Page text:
Hardly a week before Utah’s general-rifle hunting season opens Friday, state wildlife officials have reached a deal with the School and Institutional Trust Lands Administration to ensure hunters’ privilege to stalk big game on 3.4 million acres of state trust lands.

The deal is set to cost taxpayers $1 million a year, but it avoids a potentially expensive court fight between the two state agencies that could be fraught with unanticipated consequences.

For months, Division of Wildlife Resources officials have resisted SITLA’s claims that hunter access to its land holdings is worth big bucks. With backing from Utah Gov. Gary Herbert, wildlife officials have rejected demands for a huge spike in the already increasing sum sportsmen have been been paying for access to some of the state’s most coveted areas, such as the Book Cliffs and Tabby Mountain, which fall on a big block of trust lands.

But last week the feuding agencies reached a “true” compromise, according to Mike Styler, director of the Department of Natural Resources, which oversees DWR.

“Utah is a public-lands state and we are committed to doing everything we can to make sure these trust lands remain open to the public,” Styler said Monday. “By working together collaboratively with SITLA, we have been able to secure seamless access to great locations for hunting, fishing and wildlife viewing.”

The dispute between the agencies focuses on whether trust lands are eligible to be administered as so-called “cooperative wildlife management units,” or CWMUs, an arrangement that allows property owners to sell hunting privileges as long as they manage their land to accommodate big game and public hunters who win access through a lottery.

SITLA officials argue the agency’s holdings can be put into CWMUs.

“We adamantly maintain they cannot,” Styler countered. “The way to resolve that once and for all is a court challenge. They could apply to put lands in CWMU, but we have a rule that only private land can be in CWMU. Trust land is somewhere between public and private land.”

The federal government ceded some lands to Utah at statehood to be administered “in trust” for schools. They might be publicly owned, but trust lands are not managed for multiple use and public access as federal lands are. SITLA is obligated to optimize revenue from its land holdings and that means pursuing money-making arrangements regardless of what the public wants for these lands.

“It is understood by a growing part of the population, these lands are not public lands, they have a constitutional mandate that dials back to statehood,”
said SITLA deputy director Kim Christy. The new deal “bridges the gap between our obligations and preserving opportunities for sportsmen to maintain access to our unemcumbered lands. It hinges on the commercial opportunity out there for us.”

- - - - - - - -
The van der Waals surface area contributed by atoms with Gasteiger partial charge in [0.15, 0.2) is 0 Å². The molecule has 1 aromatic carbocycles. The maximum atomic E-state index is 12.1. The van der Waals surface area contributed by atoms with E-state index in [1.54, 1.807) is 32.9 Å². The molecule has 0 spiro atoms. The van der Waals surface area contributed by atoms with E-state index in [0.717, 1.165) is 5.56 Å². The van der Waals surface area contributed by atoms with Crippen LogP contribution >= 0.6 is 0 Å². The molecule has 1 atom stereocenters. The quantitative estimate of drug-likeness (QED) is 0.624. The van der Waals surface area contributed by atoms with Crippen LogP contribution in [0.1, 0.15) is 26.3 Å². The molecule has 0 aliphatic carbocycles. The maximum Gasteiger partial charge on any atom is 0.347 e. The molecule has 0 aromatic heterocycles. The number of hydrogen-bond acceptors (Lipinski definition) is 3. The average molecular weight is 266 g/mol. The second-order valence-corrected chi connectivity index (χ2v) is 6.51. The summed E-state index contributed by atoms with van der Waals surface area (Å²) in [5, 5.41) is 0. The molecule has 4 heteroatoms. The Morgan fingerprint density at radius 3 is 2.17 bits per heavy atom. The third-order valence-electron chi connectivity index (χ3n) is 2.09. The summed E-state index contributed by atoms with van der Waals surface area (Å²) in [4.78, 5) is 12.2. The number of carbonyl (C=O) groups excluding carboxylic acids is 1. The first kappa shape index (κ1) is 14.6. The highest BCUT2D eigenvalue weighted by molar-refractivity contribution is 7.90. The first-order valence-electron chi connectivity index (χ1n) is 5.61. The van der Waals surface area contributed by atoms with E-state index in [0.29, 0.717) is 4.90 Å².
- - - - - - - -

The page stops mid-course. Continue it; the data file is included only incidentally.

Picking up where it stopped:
A consultant identified 1 million acres of trust lands could work as CWMUs, a use for the land appraised at between $1.8 million and $3.9 million to SITLA.

“We have strong market interest to lease our lands that would preclude public use hunting access,” Christy said.

Under the renegotiated agreement with DWR, SILTA will not attempt to lease its lands for commercial hunting, while it receives a sum from hunters and taxpayers that reflects the revenue-generating potential of its lands.

“We decided to not resolve this in court,” Styler said. “Neither side knows who would win. If they [SITLA] win, sportsmen would have a big loss. A fight would have collateral damage. We would be pitting sportsmen against school children.”

Under the deal, wildlife and trust lands officials’ disagreement will persist, but the school trust fund will be fattened by $1 million annually courtesy of a legislative appropriation that has to be renewed every year, according to Styler.

“We appreciate DNR, DWR and the Utah Legislature for their efforts to preserve public hunter access while securing fair market value for the use of trust lands, which SITLA is constitutionally required to achieve,” said SITLA executive director David Ure.

Under an old 10-year agreement that expired last month, sportsmens’ annual cost for accessing state trust lands rose by a fixed 5 percent annually, currently standing at $775,000. In the new deal, that ”inflationary adjustment” was lowered to 3.5 percent yearly, with the agreement effective for an additional five years.

“We all agreed it was so painful to negotiate, we don’t want to do it again for another 15 years,” Styler said.

SITLA also gave a 20-year extension for two grazing permits DWR holds on 90,000 acres in the Book Cliffs along the Uintah-Grand county line. Instead of getting eaten by cattle, the forage will continue to be reserved for bison, elk and other game animals, which cost DWR $81,475 this year.